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Presidents and other representatives of colleges and universities from twenty-four states, Puerto Rico, and the District of Columbia will gather in New Haven on October 30 to discuss the urgency of supporting and retaining teachers in high-poverty, high-minority public schools. The conference fulfills a commitment Yale University made at the December 2014 White House Summit on College Opportunity.
Speakers and panelists will include U.S. Under Secretary of Education Ted Mitchell and officials from the White House Office of Science and Technology Policy and the National Science Foundation.
For the Summit last December, Yale University, through the Yale-New Haven Teachers Institute®, recommitted to increasing the preparation and effectiveness of teachers in public schools that enroll a significant proportion of students from low-income families. Toward the goal of ensuring an equitable distribution of effective teachers, Yale pledged to convene a national conference on the role of Teachers Institutes in supporting and retaining teachers in high-need schools. During the summer of 2015, Yale President Peter Salovey invited presidents and chancellors of colleges and universities from across the United States to attend.
The conference, which President Salovey will host, begins with case studies presented by Teachers Institutes in Delaware and Pennsylvania, followed by a conversation with the U.S. Under Secretary of Education, moderated by education policy expert Thomas Toch. Speakers on the case study panels include Delaware Secretary of Education Steven H. Godowsky and Philadelphia Schools Superintendent William R. Hite, Jr.
Through Teachers Institutes college and university faculty members in the Humanities and in STEM fields work as professional colleagues with teachers to deepen the teachers’ knowledge of core academic subjects and of strategies for teaching those subjects. This assists the teachers in engaging and educating their own students in the subjects of seminars they themselves have requested.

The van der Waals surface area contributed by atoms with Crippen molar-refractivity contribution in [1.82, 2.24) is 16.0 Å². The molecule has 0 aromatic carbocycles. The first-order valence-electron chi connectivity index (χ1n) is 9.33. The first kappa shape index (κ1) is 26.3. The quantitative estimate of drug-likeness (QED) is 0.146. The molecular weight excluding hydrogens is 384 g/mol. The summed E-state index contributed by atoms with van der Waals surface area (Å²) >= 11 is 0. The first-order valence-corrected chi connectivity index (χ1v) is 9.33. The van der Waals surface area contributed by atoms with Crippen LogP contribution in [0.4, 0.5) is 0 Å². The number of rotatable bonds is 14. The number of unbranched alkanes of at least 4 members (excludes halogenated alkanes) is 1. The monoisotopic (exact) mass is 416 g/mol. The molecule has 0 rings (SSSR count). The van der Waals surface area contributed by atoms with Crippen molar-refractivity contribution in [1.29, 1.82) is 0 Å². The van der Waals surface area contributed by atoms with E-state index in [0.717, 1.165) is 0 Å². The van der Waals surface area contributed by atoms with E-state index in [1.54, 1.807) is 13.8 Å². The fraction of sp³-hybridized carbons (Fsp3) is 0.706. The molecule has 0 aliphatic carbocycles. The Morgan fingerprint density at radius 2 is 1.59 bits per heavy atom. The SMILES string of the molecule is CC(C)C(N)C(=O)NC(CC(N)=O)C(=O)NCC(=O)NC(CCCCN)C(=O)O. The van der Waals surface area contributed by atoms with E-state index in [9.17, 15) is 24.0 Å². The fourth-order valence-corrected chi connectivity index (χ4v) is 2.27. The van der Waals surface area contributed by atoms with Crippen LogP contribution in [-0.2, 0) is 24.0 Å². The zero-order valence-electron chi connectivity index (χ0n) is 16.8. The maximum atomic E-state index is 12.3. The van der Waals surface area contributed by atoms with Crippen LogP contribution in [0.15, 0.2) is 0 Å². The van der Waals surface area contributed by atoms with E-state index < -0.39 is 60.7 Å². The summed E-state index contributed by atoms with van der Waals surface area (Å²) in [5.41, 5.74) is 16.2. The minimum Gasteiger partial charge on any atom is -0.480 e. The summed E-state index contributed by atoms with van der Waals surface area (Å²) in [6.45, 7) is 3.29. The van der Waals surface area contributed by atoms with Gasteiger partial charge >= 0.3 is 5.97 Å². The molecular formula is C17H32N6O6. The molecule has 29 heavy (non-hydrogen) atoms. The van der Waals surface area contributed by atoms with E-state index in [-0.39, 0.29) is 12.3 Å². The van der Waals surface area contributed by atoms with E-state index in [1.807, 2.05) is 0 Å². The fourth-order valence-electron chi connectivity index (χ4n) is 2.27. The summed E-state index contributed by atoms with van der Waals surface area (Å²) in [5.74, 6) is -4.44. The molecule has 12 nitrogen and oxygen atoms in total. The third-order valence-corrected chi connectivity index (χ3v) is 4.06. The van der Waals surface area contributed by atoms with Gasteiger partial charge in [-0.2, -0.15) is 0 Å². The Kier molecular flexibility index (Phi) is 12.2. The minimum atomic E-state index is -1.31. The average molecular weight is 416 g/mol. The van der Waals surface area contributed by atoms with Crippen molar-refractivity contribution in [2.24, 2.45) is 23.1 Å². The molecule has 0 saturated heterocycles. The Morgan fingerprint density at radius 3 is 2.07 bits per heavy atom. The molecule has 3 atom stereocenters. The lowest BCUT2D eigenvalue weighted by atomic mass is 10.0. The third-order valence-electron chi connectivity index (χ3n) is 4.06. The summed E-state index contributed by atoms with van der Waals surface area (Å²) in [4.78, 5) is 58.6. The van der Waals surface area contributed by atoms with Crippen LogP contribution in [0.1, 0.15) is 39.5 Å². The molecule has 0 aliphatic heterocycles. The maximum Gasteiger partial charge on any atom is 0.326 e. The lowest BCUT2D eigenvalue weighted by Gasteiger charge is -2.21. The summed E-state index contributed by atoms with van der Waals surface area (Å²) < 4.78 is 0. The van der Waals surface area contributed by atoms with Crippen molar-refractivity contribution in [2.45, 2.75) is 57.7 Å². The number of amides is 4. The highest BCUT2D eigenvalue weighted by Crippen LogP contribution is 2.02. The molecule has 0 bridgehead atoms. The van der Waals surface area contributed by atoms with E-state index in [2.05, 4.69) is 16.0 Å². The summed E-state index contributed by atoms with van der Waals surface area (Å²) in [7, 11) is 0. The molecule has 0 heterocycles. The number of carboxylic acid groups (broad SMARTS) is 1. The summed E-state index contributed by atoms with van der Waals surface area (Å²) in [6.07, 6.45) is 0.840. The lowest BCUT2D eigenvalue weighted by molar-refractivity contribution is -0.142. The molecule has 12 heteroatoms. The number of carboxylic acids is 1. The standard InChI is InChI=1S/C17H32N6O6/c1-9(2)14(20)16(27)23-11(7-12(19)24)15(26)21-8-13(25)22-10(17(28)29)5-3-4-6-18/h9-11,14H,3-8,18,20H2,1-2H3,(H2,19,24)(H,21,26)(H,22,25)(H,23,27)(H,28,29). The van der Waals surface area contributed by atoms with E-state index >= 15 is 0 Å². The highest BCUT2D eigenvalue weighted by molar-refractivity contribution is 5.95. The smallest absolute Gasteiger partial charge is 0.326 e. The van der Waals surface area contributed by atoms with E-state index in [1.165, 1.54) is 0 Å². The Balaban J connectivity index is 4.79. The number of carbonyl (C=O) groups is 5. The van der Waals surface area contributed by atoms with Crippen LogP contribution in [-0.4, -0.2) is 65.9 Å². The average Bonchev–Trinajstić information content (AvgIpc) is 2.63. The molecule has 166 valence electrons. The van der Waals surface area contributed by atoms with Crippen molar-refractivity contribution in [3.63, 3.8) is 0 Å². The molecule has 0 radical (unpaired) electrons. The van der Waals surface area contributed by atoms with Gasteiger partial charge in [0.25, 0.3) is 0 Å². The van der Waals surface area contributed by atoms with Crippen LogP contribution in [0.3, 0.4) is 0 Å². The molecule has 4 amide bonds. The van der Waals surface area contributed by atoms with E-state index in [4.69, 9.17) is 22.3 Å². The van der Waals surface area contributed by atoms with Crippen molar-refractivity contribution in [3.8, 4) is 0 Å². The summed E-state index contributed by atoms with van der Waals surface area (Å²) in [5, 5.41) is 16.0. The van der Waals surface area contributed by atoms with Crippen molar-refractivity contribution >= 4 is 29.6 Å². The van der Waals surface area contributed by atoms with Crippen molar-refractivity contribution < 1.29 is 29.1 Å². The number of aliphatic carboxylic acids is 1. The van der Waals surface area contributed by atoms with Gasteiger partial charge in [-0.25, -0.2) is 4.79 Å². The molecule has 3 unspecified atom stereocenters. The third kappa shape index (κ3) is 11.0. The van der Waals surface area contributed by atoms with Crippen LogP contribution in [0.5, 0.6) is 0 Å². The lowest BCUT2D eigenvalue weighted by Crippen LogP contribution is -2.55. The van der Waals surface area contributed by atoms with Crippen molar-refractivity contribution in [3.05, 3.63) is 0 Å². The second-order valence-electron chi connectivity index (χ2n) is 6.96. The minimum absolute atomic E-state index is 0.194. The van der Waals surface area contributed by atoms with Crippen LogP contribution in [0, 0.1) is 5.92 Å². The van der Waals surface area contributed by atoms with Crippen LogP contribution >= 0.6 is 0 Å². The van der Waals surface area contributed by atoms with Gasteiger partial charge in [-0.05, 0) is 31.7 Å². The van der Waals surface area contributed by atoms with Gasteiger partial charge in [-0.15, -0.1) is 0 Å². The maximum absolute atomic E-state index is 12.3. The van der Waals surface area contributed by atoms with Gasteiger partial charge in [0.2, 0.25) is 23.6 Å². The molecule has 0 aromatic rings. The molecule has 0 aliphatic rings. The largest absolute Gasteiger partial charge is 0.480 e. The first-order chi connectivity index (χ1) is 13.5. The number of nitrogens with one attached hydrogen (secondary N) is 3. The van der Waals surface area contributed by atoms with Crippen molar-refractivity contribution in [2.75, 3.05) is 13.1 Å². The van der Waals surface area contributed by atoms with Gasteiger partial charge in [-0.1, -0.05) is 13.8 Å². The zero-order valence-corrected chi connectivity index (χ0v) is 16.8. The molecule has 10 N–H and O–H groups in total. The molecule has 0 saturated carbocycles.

The Invitational Conference runs concurrent with the Annual Conference of the Yale National Initiative to strengthen teaching in public schools®. Those invited will have an opportunity to learn about the work from numerous Yale faculty members and some sixty public school teachers, their superintendents, and other officials from the nineteen school districts in eight states and the District of Columbia that are currently participating in the Initiative.
In break-out sessions, National Fellows and Yale faculty members who have led National Initiative seminars will lead discussions based on their experiences in seminar and in school. Teachers will describe the teaching of and student response to curriculum units they developed in these seminars, and Yale faculty members will explain how leading the seminars differs, in approach and benefit, from their regular teaching. Two other break-outs focus on the timely topics of teacher leadership and student engagement.
The eleventh Annual Conference is the latest in a series of meetings Yale has held since 1983 to disseminate the Teachers Institute approach and to collaborate with school and university colleagues from around the United States.
At the Conference, the Yale-New Haven Teachers Institute is releasing a Special Issue of its periodical On Common Ground® with a cover article by Yale President Peter Salovey, a feature by Chairman William Adams of the National Endowment for the Humanities, summaries of a longitudinal analysis of data on teacher participation in New Haven and a report on teacher retention, as well as articles by Yale faculty members who have led national seminars and teachers who have participated in those seminars.
The Yale National Initiative to strengthen teaching in public schools is a long-term endeavor to influence public policy on teacher professional development, in part by establishing exemplary Teachers Institutes for high-need schools in states around the country. Following the approach developed in New Haven and implemented in other cities, it builds upon the success of a four-year National Demonstration Project.
Teachers Institutes are educational partnerships between universities and school districts designed to strengthen teaching and learning in a community’s high-need public schools. Evaluations have shown that the Institute approach exemplifies the characteristics of high-quality teacher professional development, enhances teacher quality in the ways known to improve student achievement, and encourages participants to remain in teaching in their high-need schools.
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